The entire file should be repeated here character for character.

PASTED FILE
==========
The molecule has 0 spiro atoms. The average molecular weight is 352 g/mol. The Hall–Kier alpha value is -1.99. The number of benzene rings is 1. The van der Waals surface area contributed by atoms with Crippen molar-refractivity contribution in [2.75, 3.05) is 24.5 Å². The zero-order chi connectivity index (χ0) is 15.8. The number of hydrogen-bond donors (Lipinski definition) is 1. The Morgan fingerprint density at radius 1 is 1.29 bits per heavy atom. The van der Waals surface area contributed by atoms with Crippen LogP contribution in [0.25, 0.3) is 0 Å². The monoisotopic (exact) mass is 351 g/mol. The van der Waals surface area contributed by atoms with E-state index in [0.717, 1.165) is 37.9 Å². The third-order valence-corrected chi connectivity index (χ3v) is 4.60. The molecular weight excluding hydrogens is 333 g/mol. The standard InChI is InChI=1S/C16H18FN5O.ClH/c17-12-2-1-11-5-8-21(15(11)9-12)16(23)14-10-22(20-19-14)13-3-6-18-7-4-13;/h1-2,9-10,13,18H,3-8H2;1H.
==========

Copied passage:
The molecule has 0 spiro atoms. The average molecular weight is 352 g/mol. The Hall–Kier alpha value is -1.99. The number of benzene rings is 1. The van der Waals surface area contributed by atoms with Crippen molar-refractivity contribution in [2.75, 3.05) is 24.5 Å². The zero-order chi connectivity index (χ0) is 15.8. The number of hydrogen-bond donors (Lipinski definition) is 1. The Morgan fingerprint density at radius 1 is 1.29 bits per heavy atom. The van der Waals surface area contributed by atoms with Crippen LogP contribution in [0.25, 0.3) is 0 Å². The monoisotopic (exact) mass is 351 g/mol. The van der Waals surface area contributed by atoms with E-state index in [0.717, 1.165) is 37.9 Å². The third-order valence-corrected chi connectivity index (χ3v) is 4.60. The molecular weight excluding hydrogens is 333 g/mol. The standard InChI is InChI=1S/C16H18FN5O.ClH/c17-12-2-1-11-5-8-21(15(11)9-12)16(23)14-10-22(20-19-14)13-3-6-18-7-4-13;/h1-2,9-10,13,18H,3-8H2;1H.